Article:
An important distinguishing factor for the standard is the broad support from nearly all key industry players. Though the smart home industry has seen previous attempts at unifying standards – like a precursor to Matter known as Zigbee – none have reached widespread adoption due to a lack of support from key industry firms and a limited range of products supporting the standard. With Matter, smart home platform manufacturers like Amazon, Apple, Google, and Samsung, as well as manufacturers like Philips, Ecobee, August, and iRobot, are all supporting the standard at launch. Industry estimates suggest that more than 5.5 billion Matter compliant smart home devices will ship by the end of the decade. If post-launch support remains strong, Matter could fundamentally reshape the industry by lowering switching costs and decreasing barriers to entry.

The implementation of Matter’s cybersecurity standards remains unclear. As the previous blog in this series discussed, the smart home standards popular today have different cybersecurity implementations, which may make defining those standards for Matter difficult. For the firms involved in the development of Matter, deciding whether to use Apple’s stricter, privacy-focused HomeKit encryption standards or Google Home’s looser, developer-friendly approach could have important implications. Beyond the security of the standard itself, this decision could also affect the level of commitment and resources put towards supporting Matter by its member companies – a critical component of Matter’s long-term success and adoption. Whether the CSA’s member organizations can successfully agree upon specifications for the standard remains to be seen.

The broad agreement on a standard among major smart home companies was a significant and perhaps surprising development for many industry observers, but the decision was likely motivated by several factors that incentivized the move, even though it would typically go against the firms’ competitive interests. For one, the expansion of the market to new buyers as a result of streamlining purchasing decisions and configuration could be projected to outweigh the loss of sales as a result of decreased switching costs from a unified standard. Additionally, the agreement could have been an effort to preempt potential government regulation of cybersecurity or interoperability. The industry-led standardization allows the involved firms to set the conditions of compatibility and security on their own terms rather than those dictated by a regulatory agency or policymakers. Here, the regulatory action (or lack of it from the government) provides critical insight into both where the industry presently sees itself and what it believes the future holds, but questions remain about the standard’s ability to address these issues.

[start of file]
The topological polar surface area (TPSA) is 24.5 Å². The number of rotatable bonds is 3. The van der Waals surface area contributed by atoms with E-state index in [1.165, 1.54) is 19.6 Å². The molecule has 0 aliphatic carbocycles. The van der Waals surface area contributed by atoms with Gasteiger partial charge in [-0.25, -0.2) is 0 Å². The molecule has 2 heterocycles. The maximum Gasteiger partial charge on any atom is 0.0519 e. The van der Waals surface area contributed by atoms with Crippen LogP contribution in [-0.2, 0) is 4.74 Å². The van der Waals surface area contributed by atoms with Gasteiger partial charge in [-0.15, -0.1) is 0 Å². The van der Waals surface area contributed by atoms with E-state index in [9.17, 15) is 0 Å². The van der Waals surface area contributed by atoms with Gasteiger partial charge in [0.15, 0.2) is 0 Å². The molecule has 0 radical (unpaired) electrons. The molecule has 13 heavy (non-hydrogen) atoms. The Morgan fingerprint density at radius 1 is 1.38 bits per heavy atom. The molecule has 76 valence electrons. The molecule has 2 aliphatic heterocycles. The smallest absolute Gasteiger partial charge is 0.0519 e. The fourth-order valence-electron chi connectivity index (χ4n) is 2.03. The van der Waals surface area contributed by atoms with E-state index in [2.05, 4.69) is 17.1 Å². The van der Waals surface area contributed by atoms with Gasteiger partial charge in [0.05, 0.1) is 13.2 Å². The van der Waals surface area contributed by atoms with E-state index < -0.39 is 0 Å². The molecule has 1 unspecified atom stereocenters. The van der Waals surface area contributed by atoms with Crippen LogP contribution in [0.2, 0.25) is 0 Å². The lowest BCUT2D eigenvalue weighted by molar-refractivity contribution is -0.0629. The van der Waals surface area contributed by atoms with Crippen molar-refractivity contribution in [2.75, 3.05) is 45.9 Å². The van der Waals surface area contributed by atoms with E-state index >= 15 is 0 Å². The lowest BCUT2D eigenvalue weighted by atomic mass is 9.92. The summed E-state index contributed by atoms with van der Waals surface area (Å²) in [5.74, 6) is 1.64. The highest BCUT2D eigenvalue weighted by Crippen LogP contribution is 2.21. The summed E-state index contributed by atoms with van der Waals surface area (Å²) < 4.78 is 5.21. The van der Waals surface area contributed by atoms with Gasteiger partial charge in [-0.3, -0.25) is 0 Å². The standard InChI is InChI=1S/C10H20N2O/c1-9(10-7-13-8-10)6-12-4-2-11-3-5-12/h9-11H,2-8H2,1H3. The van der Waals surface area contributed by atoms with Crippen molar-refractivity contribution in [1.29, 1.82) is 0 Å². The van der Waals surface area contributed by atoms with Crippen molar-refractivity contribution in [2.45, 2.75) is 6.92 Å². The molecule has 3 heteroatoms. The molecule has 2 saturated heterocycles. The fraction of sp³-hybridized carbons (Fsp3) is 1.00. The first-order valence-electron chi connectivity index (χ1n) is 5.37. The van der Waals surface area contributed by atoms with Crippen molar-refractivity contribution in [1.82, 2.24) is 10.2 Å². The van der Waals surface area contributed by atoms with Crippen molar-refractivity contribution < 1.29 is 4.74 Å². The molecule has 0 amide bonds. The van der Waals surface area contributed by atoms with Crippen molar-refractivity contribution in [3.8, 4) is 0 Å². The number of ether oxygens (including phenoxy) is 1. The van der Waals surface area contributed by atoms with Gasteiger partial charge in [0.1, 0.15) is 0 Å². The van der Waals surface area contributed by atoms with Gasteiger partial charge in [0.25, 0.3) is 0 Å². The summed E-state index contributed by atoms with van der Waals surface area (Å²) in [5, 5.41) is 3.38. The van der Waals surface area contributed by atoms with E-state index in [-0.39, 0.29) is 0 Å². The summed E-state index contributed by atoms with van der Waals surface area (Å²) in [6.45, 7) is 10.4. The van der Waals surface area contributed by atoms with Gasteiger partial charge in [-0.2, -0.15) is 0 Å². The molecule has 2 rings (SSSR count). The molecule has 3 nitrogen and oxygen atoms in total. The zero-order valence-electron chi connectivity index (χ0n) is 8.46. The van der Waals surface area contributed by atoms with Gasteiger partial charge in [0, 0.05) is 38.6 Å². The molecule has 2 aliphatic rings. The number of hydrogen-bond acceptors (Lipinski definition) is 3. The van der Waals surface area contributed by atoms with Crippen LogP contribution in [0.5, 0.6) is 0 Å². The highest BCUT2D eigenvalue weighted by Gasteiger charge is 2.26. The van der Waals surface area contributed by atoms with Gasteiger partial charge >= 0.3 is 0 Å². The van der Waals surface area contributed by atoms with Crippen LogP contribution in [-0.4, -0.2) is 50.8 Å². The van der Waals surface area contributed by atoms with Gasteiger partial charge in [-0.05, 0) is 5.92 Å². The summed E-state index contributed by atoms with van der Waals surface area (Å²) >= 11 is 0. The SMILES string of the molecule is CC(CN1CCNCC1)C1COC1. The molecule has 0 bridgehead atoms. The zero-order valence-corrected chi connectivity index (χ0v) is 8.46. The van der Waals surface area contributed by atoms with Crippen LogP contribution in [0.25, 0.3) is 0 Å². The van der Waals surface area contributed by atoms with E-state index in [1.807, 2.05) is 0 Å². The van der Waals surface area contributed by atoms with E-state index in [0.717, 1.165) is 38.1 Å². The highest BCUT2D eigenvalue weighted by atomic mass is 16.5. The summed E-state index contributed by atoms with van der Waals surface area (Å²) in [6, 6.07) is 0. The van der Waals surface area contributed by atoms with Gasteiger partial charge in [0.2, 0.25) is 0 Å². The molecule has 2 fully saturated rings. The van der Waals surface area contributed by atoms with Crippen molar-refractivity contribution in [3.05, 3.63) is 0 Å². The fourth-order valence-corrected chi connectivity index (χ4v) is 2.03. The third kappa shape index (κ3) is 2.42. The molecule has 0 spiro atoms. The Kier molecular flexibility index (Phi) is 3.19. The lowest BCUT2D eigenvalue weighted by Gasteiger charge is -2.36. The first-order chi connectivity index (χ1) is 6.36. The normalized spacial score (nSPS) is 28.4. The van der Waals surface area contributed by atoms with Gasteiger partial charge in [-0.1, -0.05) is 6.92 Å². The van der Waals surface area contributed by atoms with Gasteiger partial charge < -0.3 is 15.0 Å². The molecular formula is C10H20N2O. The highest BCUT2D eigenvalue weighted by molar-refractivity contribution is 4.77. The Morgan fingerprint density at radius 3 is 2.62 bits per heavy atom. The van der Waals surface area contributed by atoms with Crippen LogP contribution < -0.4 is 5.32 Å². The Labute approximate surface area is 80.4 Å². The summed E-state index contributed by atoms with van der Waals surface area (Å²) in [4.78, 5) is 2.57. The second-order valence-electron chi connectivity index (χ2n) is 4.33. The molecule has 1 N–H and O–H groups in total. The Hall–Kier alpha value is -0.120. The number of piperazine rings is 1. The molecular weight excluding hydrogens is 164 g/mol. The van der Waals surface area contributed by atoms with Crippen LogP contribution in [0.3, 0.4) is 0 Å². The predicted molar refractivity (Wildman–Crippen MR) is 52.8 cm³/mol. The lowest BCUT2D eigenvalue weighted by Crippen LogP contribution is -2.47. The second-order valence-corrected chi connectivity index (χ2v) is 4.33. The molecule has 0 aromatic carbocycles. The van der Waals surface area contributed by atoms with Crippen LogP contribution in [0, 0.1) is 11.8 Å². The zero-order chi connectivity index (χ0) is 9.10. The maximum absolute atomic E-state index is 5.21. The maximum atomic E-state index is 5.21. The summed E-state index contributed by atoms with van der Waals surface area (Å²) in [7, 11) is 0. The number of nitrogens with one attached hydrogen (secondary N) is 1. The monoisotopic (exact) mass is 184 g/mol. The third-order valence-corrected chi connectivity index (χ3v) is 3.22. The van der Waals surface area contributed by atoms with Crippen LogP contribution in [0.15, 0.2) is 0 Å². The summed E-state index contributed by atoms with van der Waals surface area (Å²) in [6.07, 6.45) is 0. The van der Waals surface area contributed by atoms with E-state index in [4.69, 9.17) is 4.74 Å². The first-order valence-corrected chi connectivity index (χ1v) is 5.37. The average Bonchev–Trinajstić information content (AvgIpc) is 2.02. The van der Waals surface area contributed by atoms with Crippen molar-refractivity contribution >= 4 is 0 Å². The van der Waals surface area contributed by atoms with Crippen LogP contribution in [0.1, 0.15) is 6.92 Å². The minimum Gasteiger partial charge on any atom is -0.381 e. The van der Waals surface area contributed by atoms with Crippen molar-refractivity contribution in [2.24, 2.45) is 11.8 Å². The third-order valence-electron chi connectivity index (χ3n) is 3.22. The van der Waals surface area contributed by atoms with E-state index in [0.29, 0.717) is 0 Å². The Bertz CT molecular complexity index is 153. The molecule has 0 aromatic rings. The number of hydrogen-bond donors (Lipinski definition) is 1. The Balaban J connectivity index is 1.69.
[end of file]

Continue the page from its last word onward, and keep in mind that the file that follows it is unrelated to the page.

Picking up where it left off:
While many industry observers have applauded Matter for its efforts to address interoperability and cybersecurity concerns, others have cautioned that the standard could have negative impacts on competition and innovation. The industry has seen rapid growth in recent years, fueled by intense competition, rapid innovation, and the entrance of new firms. If Matter introduces new development or compliance costs, new firms may be discouraged from entering the market, and larger incumbents with the resources to adhere to the standard’s requirements could expand their market share and push out smaller competitors. Critics have also expressed skepticism about the CSA’s ability to continually update the standard to accommodate new technological developments, given the rapid pace of innovation in the industry today. Whether these concerns come to fruition remains to be seen once Matter’s rollout begins.

Policy Impacts and Conclusion

As the launch of the Matter standard draws closer, key groups across the industry are closely observing impacts on competition and security. Though the industry appears on track to self-standardize and address issues including interoperability and security, the success of Matter’s launch and implementation remains to be seen. The standard could significantly impact consumer utility and reshape the market by altering the dynamics that currently dominate the industry. As the next blogs in this series will explore, Matter could also have major implications for privacy and security for the industry. With these factors in mind, policymakers should remain wary of the potential need for regulation and any impacts on consumers.